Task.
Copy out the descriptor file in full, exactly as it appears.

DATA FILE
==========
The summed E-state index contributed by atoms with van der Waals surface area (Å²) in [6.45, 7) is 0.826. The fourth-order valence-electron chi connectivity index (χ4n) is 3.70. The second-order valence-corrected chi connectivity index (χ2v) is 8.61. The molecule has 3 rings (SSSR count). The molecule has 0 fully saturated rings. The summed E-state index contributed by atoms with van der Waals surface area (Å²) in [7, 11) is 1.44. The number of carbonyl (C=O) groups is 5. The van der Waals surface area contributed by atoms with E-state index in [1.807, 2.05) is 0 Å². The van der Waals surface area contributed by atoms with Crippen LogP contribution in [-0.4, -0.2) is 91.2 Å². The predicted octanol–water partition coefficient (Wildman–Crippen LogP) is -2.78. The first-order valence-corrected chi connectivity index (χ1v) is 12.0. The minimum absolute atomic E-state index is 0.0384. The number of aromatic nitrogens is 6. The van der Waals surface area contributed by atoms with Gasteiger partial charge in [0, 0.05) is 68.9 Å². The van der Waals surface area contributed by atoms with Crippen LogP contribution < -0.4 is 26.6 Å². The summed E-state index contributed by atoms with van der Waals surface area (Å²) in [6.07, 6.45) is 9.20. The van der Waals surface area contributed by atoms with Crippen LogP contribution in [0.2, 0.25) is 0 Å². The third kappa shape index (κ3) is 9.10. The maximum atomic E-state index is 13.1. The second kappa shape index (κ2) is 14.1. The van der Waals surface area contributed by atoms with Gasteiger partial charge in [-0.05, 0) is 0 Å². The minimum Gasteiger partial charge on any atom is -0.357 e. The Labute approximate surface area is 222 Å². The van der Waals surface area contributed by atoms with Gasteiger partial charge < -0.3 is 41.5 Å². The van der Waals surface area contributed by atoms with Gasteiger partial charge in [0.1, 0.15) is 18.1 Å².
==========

The summed E-state index contributed by atoms with van der Waals surface area (Å²) in [6.45, 7) is 0.826. The fourth-order valence-electron chi connectivity index (χ4n) is 3.70. The second-order valence-corrected chi connectivity index (χ2v) is 8.61. The molecule has 3 rings (SSSR count). The molecule has 0 fully saturated rings. The summed E-state index contributed by atoms with van der Waals surface area (Å²) in [7, 11) is 1.44. The number of carbonyl (C=O) groups is 5. The van der Waals surface area contributed by atoms with E-state index in [1.807, 2.05) is 0 Å². The van der Waals surface area contributed by atoms with Crippen LogP contribution in [-0.4, -0.2) is 91.2 Å². The predicted octanol–water partition coefficient (Wildman–Crippen LogP) is -2.78. The first-order valence-corrected chi connectivity index (χ1v) is 12.0. The minimum absolute atomic E-state index is 0.0384. The number of aromatic nitrogens is 6. The van der Waals surface area contributed by atoms with Gasteiger partial charge in [0, 0.05) is 68.9 Å². The van der Waals surface area contributed by atoms with Crippen LogP contribution < -0.4 is 26.6 Å². The summed E-state index contributed by atoms with van der Waals surface area (Å²) in [6.07, 6.45) is 9.20. The van der Waals surface area contributed by atoms with Crippen LogP contribution in [0.2, 0.25) is 0 Å². The third kappa shape index (κ3) is 9.10. The maximum atomic E-state index is 13.1. The second kappa shape index (κ2) is 14.1. The van der Waals surface area contributed by atoms with Gasteiger partial charge in [-0.05, 0) is 0 Å². The minimum Gasteiger partial charge on any atom is -0.357 e. The Labute approximate surface area is 222 Å². The van der Waals surface area contributed by atoms with Gasteiger partial charge < -0.3 is 41.5 Å². The van der Waals surface area contributed by atoms with Gasteiger partial charge in [0.1, 0.15) is 18.1 Å².